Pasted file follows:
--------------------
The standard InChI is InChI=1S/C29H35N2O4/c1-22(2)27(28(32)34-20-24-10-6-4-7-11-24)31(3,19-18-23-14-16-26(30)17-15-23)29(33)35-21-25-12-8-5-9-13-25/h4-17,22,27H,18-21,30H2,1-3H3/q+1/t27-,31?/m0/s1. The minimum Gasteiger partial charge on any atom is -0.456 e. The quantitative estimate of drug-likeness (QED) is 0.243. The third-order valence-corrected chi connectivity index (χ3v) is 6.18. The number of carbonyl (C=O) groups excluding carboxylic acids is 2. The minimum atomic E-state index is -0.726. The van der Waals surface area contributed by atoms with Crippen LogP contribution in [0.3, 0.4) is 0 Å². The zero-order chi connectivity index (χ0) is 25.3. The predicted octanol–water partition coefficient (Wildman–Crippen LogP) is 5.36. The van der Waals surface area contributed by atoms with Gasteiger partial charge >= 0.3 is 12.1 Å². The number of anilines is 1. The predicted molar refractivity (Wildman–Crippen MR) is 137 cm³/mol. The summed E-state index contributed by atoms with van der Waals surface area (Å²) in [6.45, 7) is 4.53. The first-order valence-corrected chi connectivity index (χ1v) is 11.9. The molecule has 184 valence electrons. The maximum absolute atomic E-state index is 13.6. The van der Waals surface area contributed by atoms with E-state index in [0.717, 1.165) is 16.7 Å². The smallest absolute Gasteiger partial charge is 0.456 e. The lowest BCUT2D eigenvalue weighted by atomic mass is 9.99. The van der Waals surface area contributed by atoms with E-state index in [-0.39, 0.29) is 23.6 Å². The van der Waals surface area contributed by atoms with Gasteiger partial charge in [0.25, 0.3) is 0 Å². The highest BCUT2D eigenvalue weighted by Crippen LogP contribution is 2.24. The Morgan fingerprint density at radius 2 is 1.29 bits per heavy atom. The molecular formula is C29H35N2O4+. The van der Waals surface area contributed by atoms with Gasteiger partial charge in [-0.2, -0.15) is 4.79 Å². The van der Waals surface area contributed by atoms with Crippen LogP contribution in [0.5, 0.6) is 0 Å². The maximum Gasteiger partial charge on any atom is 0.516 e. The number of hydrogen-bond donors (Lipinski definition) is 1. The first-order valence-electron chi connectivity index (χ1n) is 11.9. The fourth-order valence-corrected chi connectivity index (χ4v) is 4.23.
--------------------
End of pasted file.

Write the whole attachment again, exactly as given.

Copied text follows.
The standard InChI is InChI=1S/C29H35N2O4/c1-22(2)27(28(32)34-20-24-10-6-4-7-11-24)31(3,19-18-23-14-16-26(30)17-15-23)29(33)35-21-25-12-8-5-9-13-25/h4-17,22,27H,18-21,30H2,1-3H3/q+1/t27-,31?/m0/s1. The minimum Gasteiger partial charge on any atom is -0.456 e. The quantitative estimate of drug-likeness (QED) is 0.243. The third-order valence-corrected chi connectivity index (χ3v) is 6.18. The number of carbonyl (C=O) groups excluding carboxylic acids is 2. The minimum atomic E-state index is -0.726. The van der Waals surface area contributed by atoms with Crippen LogP contribution in [0.3, 0.4) is 0 Å². The zero-order chi connectivity index (χ0) is 25.3. The predicted octanol–water partition coefficient (Wildman–Crippen LogP) is 5.36. The van der Waals surface area contributed by atoms with Gasteiger partial charge >= 0.3 is 12.1 Å². The number of anilines is 1. The predicted molar refractivity (Wildman–Crippen MR) is 137 cm³/mol. The summed E-state index contributed by atoms with van der Waals surface area (Å²) in [6.45, 7) is 4.53. The first-order valence-corrected chi connectivity index (χ1v) is 11.9. The molecule has 184 valence electrons. The maximum absolute atomic E-state index is 13.6. The van der Waals surface area contributed by atoms with E-state index in [0.717, 1.165) is 16.7 Å². The smallest absolute Gasteiger partial charge is 0.456 e. The lowest BCUT2D eigenvalue weighted by atomic mass is 9.99. The van der Waals surface area contributed by atoms with E-state index in [-0.39, 0.29) is 23.6 Å². The van der Waals surface area contributed by atoms with Gasteiger partial charge in [0.25, 0.3) is 0 Å². The highest BCUT2D eigenvalue weighted by Crippen LogP contribution is 2.24. The Morgan fingerprint density at radius 2 is 1.29 bits per heavy atom. The molecular formula is C29H35N2O4+. The van der Waals surface area contributed by atoms with Gasteiger partial charge in [-0.2, -0.15) is 4.79 Å². The van der Waals surface area contributed by atoms with Crippen LogP contribution in [0.5, 0.6) is 0 Å². The maximum Gasteiger partial charge on any atom is 0.516 e. The number of hydrogen-bond donors (Lipinski definition) is 1. The first-order valence-electron chi connectivity index (χ1n) is 11.9. The fourth-order valence-corrected chi connectivity index (χ4v) is 4.23.